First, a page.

Landed in Alice

DORC have landed in Alice Springs once again. Our bikes are built up and ready to go in the Rapid Ascent Redback mountain bike stage race. Perfect weather right now, but we won’t be well adjusted to the cold overnight temperatures that will mean freezing race starts in the morning. I’m feeling pretty relaxed, having no real expectations this time around.

IMG_20160817_082348

I was stoked at the performance I put in for the Easter in the Alice stage race, but having completed an everesting not so long ago, I don’t feel like I’m where I could be for strength and fitness. But I like that I have an excuse to set the bar low – it means I’m not putting pressure on myself and I can have fun. And when I’m having fun, I’ll often ride fast!

We’ve been out for an afternoon ride, and I’m stoked to be riding here again – so much fun, but dire consequences if you bin it. I’ve even checked out the hill climb stage – it’ll be more fun than I thought; quiet a steep, sustained grade for about a minute of riding. Will check in again after tomorrow’s 40odd km stage.

Off to Alice!

Well, I’m almost all packed for another stage race! Back down to Alice Springs for the Redback mountain bike stage race. Keep your eyes peeled for race updates from Thursday through Sunday – there are 6 stages in all, and I’m planning on riding each of them… Fast. Hopefully I’ve recovered enough from my first NT Everesting only 9 days ago (my recovery has consisted of drinking beer, partying at weddings, working and one near vomit Zwift session). If I can’t ride fast, I’ll at least have fun!

Basin to SkyHigh

Despite a number of long endurance rides under my belt over a short time period, I still rate myself as more of a puncheur than a pure climber or long distance specialist. My most impressive efforts, typically, are on short, steep climbs, where my power to weight ratio lends me a natural advantage. But over 2015, I managed some great times on some extended climbs when I had someone to help pace me along. On the Lake Mountain Domestique ride, Nick Liau and I managed a top ten (this is definitely a ride I’ll have to recount some time soon). On that occasion, having Nick dictate the pace by use of his power meter meant we didn’t burn out and held it to the finish. I’ve also ridden well with Luke Chippendall, and on the segment of Basin to Skyhigh, a balanced effort to the summit got Luke into the top ten on the leader board. And it was on this segment a few weeks later, newly power meter fitted, that I put in a hard, solo effort.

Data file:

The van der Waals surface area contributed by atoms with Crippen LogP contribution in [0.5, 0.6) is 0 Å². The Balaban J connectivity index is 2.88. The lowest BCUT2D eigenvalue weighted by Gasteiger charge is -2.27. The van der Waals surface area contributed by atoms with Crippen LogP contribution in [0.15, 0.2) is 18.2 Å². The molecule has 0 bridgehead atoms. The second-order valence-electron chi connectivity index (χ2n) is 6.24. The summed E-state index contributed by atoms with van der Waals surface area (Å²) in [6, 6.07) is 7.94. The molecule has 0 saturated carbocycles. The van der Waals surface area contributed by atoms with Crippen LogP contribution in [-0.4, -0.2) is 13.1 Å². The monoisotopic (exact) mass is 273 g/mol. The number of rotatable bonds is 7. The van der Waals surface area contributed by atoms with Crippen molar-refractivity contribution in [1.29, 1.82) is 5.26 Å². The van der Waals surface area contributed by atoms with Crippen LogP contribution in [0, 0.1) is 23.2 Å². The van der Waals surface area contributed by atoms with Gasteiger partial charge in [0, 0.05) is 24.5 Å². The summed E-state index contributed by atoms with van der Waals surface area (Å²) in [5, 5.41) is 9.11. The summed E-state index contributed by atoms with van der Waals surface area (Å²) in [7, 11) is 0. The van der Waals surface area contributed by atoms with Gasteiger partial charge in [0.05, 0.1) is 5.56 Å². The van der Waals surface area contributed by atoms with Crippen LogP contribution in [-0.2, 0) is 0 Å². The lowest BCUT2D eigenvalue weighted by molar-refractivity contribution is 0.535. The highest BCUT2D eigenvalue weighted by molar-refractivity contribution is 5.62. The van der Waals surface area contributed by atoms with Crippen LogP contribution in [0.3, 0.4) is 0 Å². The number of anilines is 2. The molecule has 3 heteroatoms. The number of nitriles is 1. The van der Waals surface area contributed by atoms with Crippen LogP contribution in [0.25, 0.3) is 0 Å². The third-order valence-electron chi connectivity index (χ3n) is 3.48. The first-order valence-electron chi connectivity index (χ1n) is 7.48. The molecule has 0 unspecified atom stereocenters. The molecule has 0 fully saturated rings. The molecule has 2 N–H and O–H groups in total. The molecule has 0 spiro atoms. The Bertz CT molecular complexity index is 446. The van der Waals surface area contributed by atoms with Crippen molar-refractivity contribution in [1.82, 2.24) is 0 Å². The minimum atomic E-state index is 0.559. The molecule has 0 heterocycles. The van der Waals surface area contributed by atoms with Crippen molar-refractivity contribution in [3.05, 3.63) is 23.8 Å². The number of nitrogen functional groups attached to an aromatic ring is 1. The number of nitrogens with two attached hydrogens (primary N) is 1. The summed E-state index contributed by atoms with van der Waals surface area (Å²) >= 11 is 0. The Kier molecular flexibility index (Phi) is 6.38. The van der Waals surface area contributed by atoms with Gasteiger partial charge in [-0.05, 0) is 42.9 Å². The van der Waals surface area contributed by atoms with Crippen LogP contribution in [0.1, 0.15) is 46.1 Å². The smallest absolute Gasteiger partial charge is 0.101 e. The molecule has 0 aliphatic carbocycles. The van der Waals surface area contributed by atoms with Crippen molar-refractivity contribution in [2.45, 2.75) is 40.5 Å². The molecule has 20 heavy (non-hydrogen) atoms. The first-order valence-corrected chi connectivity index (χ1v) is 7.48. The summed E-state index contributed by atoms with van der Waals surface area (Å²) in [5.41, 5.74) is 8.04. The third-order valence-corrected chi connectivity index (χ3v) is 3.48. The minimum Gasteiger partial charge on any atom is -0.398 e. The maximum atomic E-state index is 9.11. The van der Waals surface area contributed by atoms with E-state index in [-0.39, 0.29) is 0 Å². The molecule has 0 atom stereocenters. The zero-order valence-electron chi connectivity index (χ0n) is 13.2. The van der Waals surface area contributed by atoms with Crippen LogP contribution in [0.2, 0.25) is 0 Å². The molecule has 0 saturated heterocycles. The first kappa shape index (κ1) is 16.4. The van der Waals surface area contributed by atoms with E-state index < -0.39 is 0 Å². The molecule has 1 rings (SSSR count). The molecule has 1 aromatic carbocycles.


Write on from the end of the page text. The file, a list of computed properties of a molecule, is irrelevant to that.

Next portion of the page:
The Basin to SkyHigh segment literally goes from The Basin, at the base of the Dandenong Ranges, to the car park gates of SkyHigh, at the top of Mt Dandenong. A rider must first contend with the 1/20 segment, and then turn left at the top. The road tends uphill towards Olinda, and then drops quickly to Mt Dandenong township. A left turn just after the bakery has you riding steadily uphill again, with a few undulations along the way, before one final left turn gives the segment on final, steep push. All in all, it climbs 431m over 13.6km – very much a climbers paradise, but with enough downs and near flats to require a serious TT effort.

Having not ridden much over the Christmas period with various commitments, I wanted to smack the shit out of some segments before moving to Darwin. And the newly added power meter made everything more interesting for me. Donna and Chase had left for Darwin on New Year’s Day, so on January 2nd, I rode solo out to the nongs. With numerous segments on my radar, I took it easy on the way out, but immediately cranked it up upon reaching The Basin.

The first stretch up the 1:20 I expected to be tough. I knew that I had to put in a personal best time up this first 6.5km, but still have legs remaining for the following 7km. Ouch! But chasing the live Strava time helped; rather than trying to dig crazy deep, I focused on keeping my time above Joel Nicholson’s (the KOM holder). I must have got the jump on him at the start, with a quick lead, but I managed to build on it all the way to Sassafrass. At my last Garmin check, I think I had nearly 30 seconds up my sleeve by the top of the 1/20. But that’s when things got really interesting for me…

If you are up to date with Blood on the Lungs, you may remember me mentioning a GPS dead spot at the top of The Crescent. Well, that dead spot can wrap around the hill a little bit, and by the time I was a hundred metres or so away from the top of the 1/20, Live Segments dropped out. Crap.

Knowing this to be a possibility, and with the addition of a power meter, the back up was to watch the screen and try and hold the effort to the summit. The only problem was that I still had little idea of what level of power I could maintain, so had to also go by feel. I could see my heart rate way up there, and a power output floating around the mid 200W mark, so I just kept pushing. The pitch up to Olinda is extremely tough if trying to go fast. It isn’t very steep, but to maintain a high speed will really sting your legs.